Not so long ago, my fiance (now my wife) and I attended a pre-wedding seminar in our municipal hall. One of the questions was, “Apay nga kayat yu nga agpakasar?”(Why do you want to be married?) And one male participant answered, “Wen a tapnu adda taga laba ken taga luto.” (So that there would be somebody to wash clothes and cook food.) In response to his answer, the facilitator said, “Ni pagbalinem metten ni baket mo nga washing machine ken rice cooker en.” (Looks like you want to make your fiance a “washing machine” and a “rice cooker”.)
I was surprised that this mindset of domesticating women is still alive and kicking in our present-day social interactions. I think the greatest mistake that a lot of us commit is to think that we are now in a better world with better consciousness and there is nothing more to worry about. False presumption is the greatest threat in setting social conventions for women free. And so, we ask ourselves, “How have we been raising our young boys and girls?”
On the one hand, when we overemphasize in raising our young boys that “everybody hates cry babies” and that “tough guys don’t cry”, we unknowingly raise a consciousness that men are savage beasts. On the other hand, when we impose on raising our young girls that “girls don’t shout out loud in public” and “should be demure at all times”, we indirectly teach them to silence themselves.
In the name of gender equality, when we raise our kids exclusively in these paradigms, we teach our young boys with uncontrolled aggression and we raise our young girls in a world where they cannot have voices even in the face of oppression. In this frame of vision, the woman gender is considered as weak, which is later on, susceptible for physical, emotional, and social violence.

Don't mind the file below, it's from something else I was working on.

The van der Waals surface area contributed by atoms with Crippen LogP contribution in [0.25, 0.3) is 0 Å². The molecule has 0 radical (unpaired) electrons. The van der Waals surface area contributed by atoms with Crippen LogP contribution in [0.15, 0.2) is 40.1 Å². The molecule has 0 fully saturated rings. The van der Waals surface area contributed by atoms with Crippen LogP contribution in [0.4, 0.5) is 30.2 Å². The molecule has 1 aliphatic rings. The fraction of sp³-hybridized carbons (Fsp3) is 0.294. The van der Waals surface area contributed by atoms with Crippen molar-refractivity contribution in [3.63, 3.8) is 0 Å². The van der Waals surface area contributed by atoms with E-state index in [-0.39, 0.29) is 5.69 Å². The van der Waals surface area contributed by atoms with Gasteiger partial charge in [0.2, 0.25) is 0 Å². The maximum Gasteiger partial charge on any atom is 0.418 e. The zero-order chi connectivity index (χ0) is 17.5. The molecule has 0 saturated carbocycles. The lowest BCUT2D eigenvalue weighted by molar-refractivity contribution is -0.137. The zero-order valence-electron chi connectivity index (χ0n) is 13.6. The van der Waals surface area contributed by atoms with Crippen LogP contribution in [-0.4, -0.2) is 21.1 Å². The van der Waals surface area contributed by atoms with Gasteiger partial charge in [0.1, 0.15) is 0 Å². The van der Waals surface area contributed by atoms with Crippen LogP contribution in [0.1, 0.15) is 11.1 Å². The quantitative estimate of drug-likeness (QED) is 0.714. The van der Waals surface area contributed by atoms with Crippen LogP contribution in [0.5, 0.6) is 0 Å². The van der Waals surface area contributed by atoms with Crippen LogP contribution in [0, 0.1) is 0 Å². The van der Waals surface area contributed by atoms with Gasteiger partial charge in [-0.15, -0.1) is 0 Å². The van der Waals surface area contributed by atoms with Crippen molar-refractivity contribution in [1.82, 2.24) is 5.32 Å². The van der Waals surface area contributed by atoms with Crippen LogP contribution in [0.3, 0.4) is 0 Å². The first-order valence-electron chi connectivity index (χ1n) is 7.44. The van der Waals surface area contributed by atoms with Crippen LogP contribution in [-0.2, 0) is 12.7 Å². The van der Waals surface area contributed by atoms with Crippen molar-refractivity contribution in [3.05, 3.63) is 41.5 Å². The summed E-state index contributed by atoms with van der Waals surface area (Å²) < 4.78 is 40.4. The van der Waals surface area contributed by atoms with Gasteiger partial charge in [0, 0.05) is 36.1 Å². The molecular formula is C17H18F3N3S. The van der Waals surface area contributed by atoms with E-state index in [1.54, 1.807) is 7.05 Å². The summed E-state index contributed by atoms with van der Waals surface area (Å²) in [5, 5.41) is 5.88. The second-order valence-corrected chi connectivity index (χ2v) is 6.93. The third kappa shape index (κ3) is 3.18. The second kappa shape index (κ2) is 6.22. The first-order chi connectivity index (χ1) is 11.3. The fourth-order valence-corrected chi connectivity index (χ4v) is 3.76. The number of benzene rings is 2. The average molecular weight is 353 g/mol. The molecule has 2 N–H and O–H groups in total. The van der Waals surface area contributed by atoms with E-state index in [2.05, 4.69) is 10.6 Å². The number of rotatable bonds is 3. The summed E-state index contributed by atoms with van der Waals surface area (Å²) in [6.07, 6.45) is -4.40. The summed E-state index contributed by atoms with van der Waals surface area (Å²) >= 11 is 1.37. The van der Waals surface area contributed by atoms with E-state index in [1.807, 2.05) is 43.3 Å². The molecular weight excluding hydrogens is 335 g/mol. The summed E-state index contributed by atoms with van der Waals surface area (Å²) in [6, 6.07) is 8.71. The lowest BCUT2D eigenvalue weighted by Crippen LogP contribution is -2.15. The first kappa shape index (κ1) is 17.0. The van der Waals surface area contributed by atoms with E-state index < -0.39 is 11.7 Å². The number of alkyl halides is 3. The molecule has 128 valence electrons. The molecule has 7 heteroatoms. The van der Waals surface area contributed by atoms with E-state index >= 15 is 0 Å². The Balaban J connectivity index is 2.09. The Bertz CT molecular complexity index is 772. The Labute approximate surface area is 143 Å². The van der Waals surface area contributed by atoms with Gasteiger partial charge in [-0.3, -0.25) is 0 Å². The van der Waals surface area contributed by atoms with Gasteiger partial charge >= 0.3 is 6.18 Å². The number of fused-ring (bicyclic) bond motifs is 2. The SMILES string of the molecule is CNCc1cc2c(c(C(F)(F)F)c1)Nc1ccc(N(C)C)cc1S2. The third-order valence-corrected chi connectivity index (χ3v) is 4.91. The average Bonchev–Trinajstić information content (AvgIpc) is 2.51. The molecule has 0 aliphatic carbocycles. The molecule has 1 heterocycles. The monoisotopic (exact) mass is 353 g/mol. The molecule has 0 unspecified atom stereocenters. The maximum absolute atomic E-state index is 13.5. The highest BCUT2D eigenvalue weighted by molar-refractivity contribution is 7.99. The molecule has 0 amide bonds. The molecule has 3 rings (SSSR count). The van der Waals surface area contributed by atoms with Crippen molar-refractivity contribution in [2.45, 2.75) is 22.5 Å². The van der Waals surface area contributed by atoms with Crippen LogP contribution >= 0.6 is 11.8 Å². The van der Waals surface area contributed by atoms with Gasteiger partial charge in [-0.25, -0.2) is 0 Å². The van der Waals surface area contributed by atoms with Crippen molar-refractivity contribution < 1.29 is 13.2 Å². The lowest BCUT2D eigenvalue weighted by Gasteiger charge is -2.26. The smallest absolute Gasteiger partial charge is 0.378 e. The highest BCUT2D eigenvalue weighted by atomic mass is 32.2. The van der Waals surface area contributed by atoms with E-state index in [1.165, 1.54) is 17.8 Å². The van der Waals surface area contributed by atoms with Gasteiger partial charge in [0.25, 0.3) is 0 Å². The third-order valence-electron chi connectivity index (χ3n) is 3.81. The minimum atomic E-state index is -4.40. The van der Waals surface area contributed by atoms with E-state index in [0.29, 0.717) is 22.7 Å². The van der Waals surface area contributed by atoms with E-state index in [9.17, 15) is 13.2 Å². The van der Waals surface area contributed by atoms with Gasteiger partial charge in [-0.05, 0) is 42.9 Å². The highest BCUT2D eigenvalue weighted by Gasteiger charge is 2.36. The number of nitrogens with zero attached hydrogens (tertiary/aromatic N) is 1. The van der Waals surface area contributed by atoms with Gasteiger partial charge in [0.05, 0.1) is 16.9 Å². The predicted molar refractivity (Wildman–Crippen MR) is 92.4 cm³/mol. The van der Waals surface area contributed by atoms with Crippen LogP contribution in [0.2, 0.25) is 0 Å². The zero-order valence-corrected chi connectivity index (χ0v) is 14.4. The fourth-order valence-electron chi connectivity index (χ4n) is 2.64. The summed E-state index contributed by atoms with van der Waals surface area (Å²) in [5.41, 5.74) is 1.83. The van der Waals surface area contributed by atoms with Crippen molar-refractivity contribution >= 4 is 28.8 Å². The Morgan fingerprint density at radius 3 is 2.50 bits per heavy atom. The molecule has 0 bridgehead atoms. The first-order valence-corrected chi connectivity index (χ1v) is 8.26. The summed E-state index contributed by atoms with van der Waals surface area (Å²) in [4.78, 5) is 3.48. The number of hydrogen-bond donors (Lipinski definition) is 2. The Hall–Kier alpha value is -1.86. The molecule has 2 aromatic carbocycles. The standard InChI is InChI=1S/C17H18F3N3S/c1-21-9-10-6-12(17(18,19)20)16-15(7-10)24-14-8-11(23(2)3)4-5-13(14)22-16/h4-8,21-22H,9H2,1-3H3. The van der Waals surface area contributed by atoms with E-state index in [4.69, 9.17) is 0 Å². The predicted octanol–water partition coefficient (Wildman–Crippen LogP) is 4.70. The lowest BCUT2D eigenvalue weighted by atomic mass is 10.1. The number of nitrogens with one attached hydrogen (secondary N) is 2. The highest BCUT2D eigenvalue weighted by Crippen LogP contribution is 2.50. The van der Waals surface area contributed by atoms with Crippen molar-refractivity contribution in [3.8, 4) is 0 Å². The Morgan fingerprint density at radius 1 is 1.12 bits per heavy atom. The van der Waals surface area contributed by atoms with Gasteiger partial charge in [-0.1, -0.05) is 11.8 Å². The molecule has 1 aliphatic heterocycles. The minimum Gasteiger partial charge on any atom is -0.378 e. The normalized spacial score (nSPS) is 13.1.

Although provisions from our government, non-government organizations, and other institutions have set governing rules to protect women’s rights and women empowerment, we need to address first and foremost our set of beliefs and values – our paradigms on women gender roles. Let us ask the following questions:
In search for a more humane existence, it is my firm conviction that this whole process of inquiry should not start from setting limits to what is so-called “the essence of a woman” for we will only end up imposing what women should be. For me, a woman is someone who has, but not limited, to the following inherent choices:
Recently, I called my mom because of my recurring mouth ulcers. It has been customary for me to call her every time I encounter problems beyond my control especially on health issues. And why not? She is the strongest mom I have ever known. However, I couldn’t help but savor guilt feelings for those long years she has dedicated her entire life only for us her children – forgetting her own search of freedom, self-identity and happiness. It dawned on me, “Is this the essence of a woman?”
While the meaning of a woman’s life is necessarily tied up to duties and responsibilities with spouse and with children, we should not forget that she also has a duty to herself.
And so, women are called by the Author of life to be who they have ever wanted to be by choice and not by the dictates of societal pressures. They have to follow the path that will lead them to the place they are meant to be, that is, being free.